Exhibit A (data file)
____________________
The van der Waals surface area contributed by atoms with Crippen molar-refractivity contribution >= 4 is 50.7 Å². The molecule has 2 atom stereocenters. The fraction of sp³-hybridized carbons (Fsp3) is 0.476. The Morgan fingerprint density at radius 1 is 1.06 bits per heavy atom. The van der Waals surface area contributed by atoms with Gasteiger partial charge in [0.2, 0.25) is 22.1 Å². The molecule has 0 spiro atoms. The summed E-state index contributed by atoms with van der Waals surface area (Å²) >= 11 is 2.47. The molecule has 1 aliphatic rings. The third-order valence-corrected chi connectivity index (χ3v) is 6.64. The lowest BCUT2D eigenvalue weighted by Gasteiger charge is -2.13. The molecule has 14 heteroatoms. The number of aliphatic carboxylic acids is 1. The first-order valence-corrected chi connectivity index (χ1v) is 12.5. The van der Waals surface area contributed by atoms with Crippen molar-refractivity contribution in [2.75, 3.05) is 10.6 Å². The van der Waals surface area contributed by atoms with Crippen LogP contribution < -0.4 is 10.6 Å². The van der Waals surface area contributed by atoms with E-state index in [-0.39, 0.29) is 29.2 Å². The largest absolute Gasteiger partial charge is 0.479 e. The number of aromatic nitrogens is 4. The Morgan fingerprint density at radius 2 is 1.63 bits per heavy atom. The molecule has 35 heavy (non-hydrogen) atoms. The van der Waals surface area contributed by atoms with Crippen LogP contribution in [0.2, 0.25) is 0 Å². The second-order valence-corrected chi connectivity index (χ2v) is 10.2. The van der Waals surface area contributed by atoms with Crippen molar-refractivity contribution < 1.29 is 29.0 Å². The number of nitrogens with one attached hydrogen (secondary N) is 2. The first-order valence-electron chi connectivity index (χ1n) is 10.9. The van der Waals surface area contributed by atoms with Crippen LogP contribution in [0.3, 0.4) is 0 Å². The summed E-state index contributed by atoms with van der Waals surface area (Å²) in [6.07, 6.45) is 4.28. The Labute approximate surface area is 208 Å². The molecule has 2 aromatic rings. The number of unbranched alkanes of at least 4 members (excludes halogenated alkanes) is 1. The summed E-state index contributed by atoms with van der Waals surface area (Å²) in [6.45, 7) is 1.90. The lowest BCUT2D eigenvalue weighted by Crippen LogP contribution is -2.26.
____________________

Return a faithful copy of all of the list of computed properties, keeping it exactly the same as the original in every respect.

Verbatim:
The van der Waals surface area contributed by atoms with Crippen molar-refractivity contribution >= 4 is 50.7 Å². The molecule has 2 atom stereocenters. The fraction of sp³-hybridized carbons (Fsp3) is 0.476. The Morgan fingerprint density at radius 1 is 1.06 bits per heavy atom. The van der Waals surface area contributed by atoms with Gasteiger partial charge in [0.2, 0.25) is 22.1 Å². The molecule has 0 spiro atoms. The summed E-state index contributed by atoms with van der Waals surface area (Å²) >= 11 is 2.47. The molecule has 1 aliphatic rings. The third-order valence-corrected chi connectivity index (χ3v) is 6.64. The lowest BCUT2D eigenvalue weighted by Gasteiger charge is -2.13. The molecule has 14 heteroatoms. The number of aliphatic carboxylic acids is 1. The first-order valence-corrected chi connectivity index (χ1v) is 12.5. The van der Waals surface area contributed by atoms with Crippen molar-refractivity contribution in [2.75, 3.05) is 10.6 Å². The van der Waals surface area contributed by atoms with Crippen LogP contribution < -0.4 is 10.6 Å². The van der Waals surface area contributed by atoms with E-state index in [-0.39, 0.29) is 29.2 Å². The largest absolute Gasteiger partial charge is 0.479 e. The number of aromatic nitrogens is 4. The Morgan fingerprint density at radius 2 is 1.63 bits per heavy atom. The molecule has 35 heavy (non-hydrogen) atoms. The van der Waals surface area contributed by atoms with Crippen LogP contribution in [0.2, 0.25) is 0 Å². The second-order valence-corrected chi connectivity index (χ2v) is 10.2. The van der Waals surface area contributed by atoms with Crippen molar-refractivity contribution < 1.29 is 29.0 Å². The number of nitrogens with one attached hydrogen (secondary N) is 2. The first-order valence-electron chi connectivity index (χ1n) is 10.9. The van der Waals surface area contributed by atoms with Crippen LogP contribution in [0.3, 0.4) is 0 Å². The summed E-state index contributed by atoms with van der Waals surface area (Å²) in [6.07, 6.45) is 4.28. The Labute approximate surface area is 208 Å². The molecule has 2 aromatic rings. The number of unbranched alkanes of at least 4 members (excludes halogenated alkanes) is 1. The summed E-state index contributed by atoms with van der Waals surface area (Å²) in [6.45, 7) is 1.90. The lowest BCUT2D eigenvalue weighted by Crippen LogP contribution is -2.26.